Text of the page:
Technology

This is how much Steve Jobs’ autograph is now worth

Steve Jobs did a lot of things in his lifetime: He co-founded Apple, he helped create one of the first mass-market personal computers and introduced the world to the iPhone and iPad, among his many accomplishments.

One thing he rarely did: Sign autographs.

As a result, Steve Jobs’ autograph is one of the most expensive in the world, worth nearly $51,000 or 40 iPhone Xs-es, according to an analysis from collectibles dealer Paul Fraser Collectibles. His autograph has skyrocketed in value since the year 2000, increasing 27.6 percent per year, thanks to his company’s iconic status and his early death. Still, that pales in comparison to the astronomical rise in Apple stock over the last 17 years.

But Stephen Hawking could give him a run for his money. A book autographed in full by the famed theoretical physicist, who died in March, doubled in value over the past year and is now worth roughly $38,000.

“Jobs was a reluctant signer, always maintaining that Apple was a team effort,” Daniel Wade, head writer at Paul Fraser Collectibles, said in the report. “Only a handful of genuine Stephen Hawking hand-signed books exist, mostly from the 1970s before Hawking’s illness made it impossible for him to write. You’re more likely to see Hawking’s thumbprint signatures, which are generally far cheaper.”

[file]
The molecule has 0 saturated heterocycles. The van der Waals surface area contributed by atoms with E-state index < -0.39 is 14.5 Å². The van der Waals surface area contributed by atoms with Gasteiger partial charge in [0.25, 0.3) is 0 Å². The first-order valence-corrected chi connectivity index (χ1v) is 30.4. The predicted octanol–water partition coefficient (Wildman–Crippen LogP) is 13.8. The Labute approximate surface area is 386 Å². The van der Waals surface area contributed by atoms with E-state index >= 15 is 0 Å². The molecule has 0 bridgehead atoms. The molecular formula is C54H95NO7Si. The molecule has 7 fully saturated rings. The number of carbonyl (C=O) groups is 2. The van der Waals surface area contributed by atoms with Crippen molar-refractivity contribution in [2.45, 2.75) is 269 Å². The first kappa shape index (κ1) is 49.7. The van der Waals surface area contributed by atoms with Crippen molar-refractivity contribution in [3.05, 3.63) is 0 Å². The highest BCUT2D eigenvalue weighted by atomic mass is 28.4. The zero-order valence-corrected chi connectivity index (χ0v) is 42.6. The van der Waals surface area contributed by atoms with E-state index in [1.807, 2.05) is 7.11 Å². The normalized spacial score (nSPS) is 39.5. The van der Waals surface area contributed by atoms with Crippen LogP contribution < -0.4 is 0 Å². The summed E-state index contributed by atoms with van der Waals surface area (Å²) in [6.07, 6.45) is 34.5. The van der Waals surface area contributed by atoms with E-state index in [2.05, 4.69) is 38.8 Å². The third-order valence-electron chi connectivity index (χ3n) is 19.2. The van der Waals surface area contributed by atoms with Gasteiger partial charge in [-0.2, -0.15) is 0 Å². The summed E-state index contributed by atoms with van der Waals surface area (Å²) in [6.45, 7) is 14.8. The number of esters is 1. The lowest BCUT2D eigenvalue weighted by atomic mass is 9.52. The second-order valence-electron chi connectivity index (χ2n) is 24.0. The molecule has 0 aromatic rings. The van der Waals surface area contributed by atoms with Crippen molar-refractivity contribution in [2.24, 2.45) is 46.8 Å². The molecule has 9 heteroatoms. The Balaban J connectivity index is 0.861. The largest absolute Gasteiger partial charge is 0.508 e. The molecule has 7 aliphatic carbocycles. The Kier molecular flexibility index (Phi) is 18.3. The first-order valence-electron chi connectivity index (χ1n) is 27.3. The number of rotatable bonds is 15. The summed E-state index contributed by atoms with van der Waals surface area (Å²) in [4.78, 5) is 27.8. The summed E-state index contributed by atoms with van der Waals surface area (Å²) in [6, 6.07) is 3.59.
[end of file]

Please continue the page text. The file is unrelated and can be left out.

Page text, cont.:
Other deceased individuals whose autographs are highly prized include actors James Dean, Bruce Lee and Marilyn Monroe.

As for the living, a photo featuring Paul McCartney’s John Hancock is the most valuable, worth $3,751. His bandmate Ringo Starr also has one of the most expensive signatures from a living individual, as do Prince William, Prince Harry and J.K. Rowling.

Comparatively, a photo signed by President Donald Trump is worth roughly $830 — but its value has increased 15.3 percent in the past year.

The values of all of these autographed items pale in comparison to the most expensive signature ever: George Washington’s signed copy of the US Constitution and Bill of Rights, which sold for a record $9.8 million in 2012.

That item was purchased by the Mount Vernon Ladies Association of the Union, a non-profit that maintains the Mount Vernon estate in Virginia that was Washington’s home.

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